Posts tagged ‘performance’


I’m a published author!

One of my life goals is to write a book. I recently came one step closer to that goal with a contribution to the new Web Performance Daybook Volume 2 from O’Reilly.

The project started out of Stoyan Stefanov‘s Performance Calendar which was a series of articles from a bunch of us in the performance industry. The articles are now published in one handy collection containing lots of insights from some of the smartest people I know. I was honored to participate in this project and wrote Chapter 7 titled “Automating Website Performance”.

The authors’ royalties will be donated to a Web Performance charity so grab a copy for everyone in your organization (Paperback, Kindle). You’ll be benefiting a good cause and learning at the same time!

 1 comment

O’Reilly interview about Torbit

I recently attended and spoke at the Velocity Conference. While I was there, Mac Slocum grabbed me and we spent a few minutes talking about mobile performance. Mac is the Online Managing Editor for O’Reilly and it was fun to get to share some of the ways we are thinking about mobile performance at Torbit. The video is less than 5 minutes long. Check it out.

 1 comment

Speaking at Velocity Conference

In a couple weeks I’ll be speaking at O’Reilly’s 2011 Velocity Conference. Velocity is an annual gathering of people who care a lot about web performance. The tagline this year is “Automated, Optimized, Ubiquitous”. Of course, “Automated” describes nicely what we’re doing at Torbit — taking cutting-edge performance techniques and making them available to anyone with a website. I’ll be speaking on the 15th and I’m looking forward to sharing some of the things we’ve learned.

The conference is taking place in Santa Clara, CA on June 14-16. Each year Velocity attracts the best known names in the industry and speakers from companies like Google, Yahoo and Microsoft present their latest research and findings. The schedule is crammed with great content and I’m honored to be included on the roster. My talk will focus on mobile optimizations and I’ll be going into more detail on the new localStorage optimizations we have developed at Torbit for delivering amazing mobile performance.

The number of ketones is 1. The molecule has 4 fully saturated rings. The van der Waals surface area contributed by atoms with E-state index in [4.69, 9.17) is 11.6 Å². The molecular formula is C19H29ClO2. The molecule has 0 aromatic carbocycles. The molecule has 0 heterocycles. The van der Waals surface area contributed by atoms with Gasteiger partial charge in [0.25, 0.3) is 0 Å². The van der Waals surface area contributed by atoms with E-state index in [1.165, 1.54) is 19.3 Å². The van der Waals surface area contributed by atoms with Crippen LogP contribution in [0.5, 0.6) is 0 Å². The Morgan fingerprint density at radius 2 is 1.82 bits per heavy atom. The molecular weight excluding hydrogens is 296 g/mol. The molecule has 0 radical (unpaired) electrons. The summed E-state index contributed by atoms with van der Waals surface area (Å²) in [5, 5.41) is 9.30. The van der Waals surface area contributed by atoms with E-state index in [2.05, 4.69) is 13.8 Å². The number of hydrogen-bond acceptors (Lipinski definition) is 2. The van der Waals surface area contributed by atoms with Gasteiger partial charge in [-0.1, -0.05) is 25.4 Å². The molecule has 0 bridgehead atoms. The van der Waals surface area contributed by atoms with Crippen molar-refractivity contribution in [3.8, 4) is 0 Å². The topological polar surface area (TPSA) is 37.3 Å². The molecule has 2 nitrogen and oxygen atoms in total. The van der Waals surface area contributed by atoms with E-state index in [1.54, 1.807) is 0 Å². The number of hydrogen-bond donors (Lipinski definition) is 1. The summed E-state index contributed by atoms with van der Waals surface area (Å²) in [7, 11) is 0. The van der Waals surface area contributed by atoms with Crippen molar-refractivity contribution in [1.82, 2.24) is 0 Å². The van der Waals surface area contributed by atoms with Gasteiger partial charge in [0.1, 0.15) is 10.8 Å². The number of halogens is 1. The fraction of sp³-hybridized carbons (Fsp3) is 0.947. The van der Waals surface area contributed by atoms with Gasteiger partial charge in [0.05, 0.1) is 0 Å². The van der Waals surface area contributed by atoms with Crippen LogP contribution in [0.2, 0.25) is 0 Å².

I’m looking forward to the event and I hope to see lots of familiar faces there on June 14th. Let me know if you’re planning to attend as I’d love to meet up and make lots of new friends while I’m there.

 4 comments

Guest post on TechCrunch: How fast is your site?

On Friday I had the privilege of writing my second guest post for TechCrunch. My article was titled How Fast Is Your Site? Measure It With Google’s Page Speed Online. I talked about the new Page Speed Online tool from Google and how you can use it to analyze the performance of your website. It’s been a while since I’ve written for TechCrunch and it’s always fun to write for an audience of millions. A huge thanks to Erick Schonfeld for giving me the opportunity and helping me get my commas in the right places. I seriously wish he could edit everything I write.

I believe we are still in the early days of web performance optimization. Most people aren’t aware of how slow their sites are or how much their performance is hurting them. A big part of my job as CEO of Torbit is educating people on why speed matters. People need to understand the problem before they can be sold a solution. Tools like Page Speed Online make my job easier by showing people their sites aren’t as fast as they could be. The statistics are out there and the correlation between performance and revenue is undeniable. You’re losing money if your site is slow.

One person who “gets it” is Micah Baldwin. Micah added Torbit to his site a few weeks ago and reported a noticeable speed improvement as a result. He left a comment on my TechCrunch post that says:

It’s amazing how much speed matters. We have found a direct link to pageviews and revenue.